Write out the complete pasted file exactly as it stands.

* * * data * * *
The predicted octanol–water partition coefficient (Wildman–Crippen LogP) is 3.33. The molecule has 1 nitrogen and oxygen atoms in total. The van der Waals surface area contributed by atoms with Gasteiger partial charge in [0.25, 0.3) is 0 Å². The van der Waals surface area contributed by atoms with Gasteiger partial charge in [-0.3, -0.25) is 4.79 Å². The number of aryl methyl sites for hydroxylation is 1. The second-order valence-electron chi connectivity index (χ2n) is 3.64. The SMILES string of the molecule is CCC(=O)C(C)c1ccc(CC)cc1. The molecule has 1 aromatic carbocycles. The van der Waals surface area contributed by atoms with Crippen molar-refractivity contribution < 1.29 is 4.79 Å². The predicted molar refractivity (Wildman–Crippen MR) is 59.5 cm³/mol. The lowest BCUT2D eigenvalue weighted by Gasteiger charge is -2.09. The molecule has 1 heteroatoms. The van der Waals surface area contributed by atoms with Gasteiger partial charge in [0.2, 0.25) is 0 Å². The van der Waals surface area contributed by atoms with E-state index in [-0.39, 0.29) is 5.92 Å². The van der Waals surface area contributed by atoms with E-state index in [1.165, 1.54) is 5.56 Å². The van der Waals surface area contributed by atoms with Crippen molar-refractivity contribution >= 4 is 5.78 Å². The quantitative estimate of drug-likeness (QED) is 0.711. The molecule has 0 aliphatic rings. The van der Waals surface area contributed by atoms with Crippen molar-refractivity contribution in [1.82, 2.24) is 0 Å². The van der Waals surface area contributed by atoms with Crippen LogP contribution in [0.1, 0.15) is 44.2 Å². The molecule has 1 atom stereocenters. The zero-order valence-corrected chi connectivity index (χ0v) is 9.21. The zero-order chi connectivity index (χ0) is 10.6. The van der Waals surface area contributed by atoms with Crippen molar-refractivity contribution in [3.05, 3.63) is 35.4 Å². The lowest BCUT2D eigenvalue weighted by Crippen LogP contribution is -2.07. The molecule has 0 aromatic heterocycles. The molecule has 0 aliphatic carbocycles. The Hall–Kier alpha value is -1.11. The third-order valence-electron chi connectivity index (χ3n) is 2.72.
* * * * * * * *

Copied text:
The predicted octanol–water partition coefficient (Wildman–Crippen LogP) is 3.33. The molecule has 1 nitrogen and oxygen atoms in total. The van der Waals surface area contributed by atoms with Gasteiger partial charge in [0.25, 0.3) is 0 Å². The van der Waals surface area contributed by atoms with Gasteiger partial charge in [-0.3, -0.25) is 4.79 Å². The number of aryl methyl sites for hydroxylation is 1. The second-order valence-electron chi connectivity index (χ2n) is 3.64. The SMILES string of the molecule is CCC(=O)C(C)c1ccc(CC)cc1. The molecule has 1 aromatic carbocycles. The van der Waals surface area contributed by atoms with Crippen molar-refractivity contribution < 1.29 is 4.79 Å². The predicted molar refractivity (Wildman–Crippen MR) is 59.5 cm³/mol. The lowest BCUT2D eigenvalue weighted by Gasteiger charge is -2.09. The molecule has 1 heteroatoms. The van der Waals surface area contributed by atoms with Gasteiger partial charge in [0.2, 0.25) is 0 Å². The van der Waals surface area contributed by atoms with E-state index in [-0.39, 0.29) is 5.92 Å². The van der Waals surface area contributed by atoms with E-state index in [1.165, 1.54) is 5.56 Å². The van der Waals surface area contributed by atoms with Crippen molar-refractivity contribution >= 4 is 5.78 Å². The quantitative estimate of drug-likeness (QED) is 0.711. The molecule has 0 aliphatic rings. The van der Waals surface area contributed by atoms with Crippen molar-refractivity contribution in [1.82, 2.24) is 0 Å². The van der Waals surface area contributed by atoms with Crippen LogP contribution in [0.1, 0.15) is 44.2 Å². The molecule has 1 atom stereocenters. The zero-order valence-corrected chi connectivity index (χ0v) is 9.21. The zero-order chi connectivity index (χ0) is 10.6. The van der Waals surface area contributed by atoms with Crippen molar-refractivity contribution in [3.05, 3.63) is 35.4 Å². The lowest BCUT2D eigenvalue weighted by Crippen LogP contribution is -2.07. The molecule has 0 aromatic heterocycles. The molecule has 0 aliphatic carbocycles. The Hall–Kier alpha value is -1.11. The third-order valence-electron chi connectivity index (χ3n) is 2.72.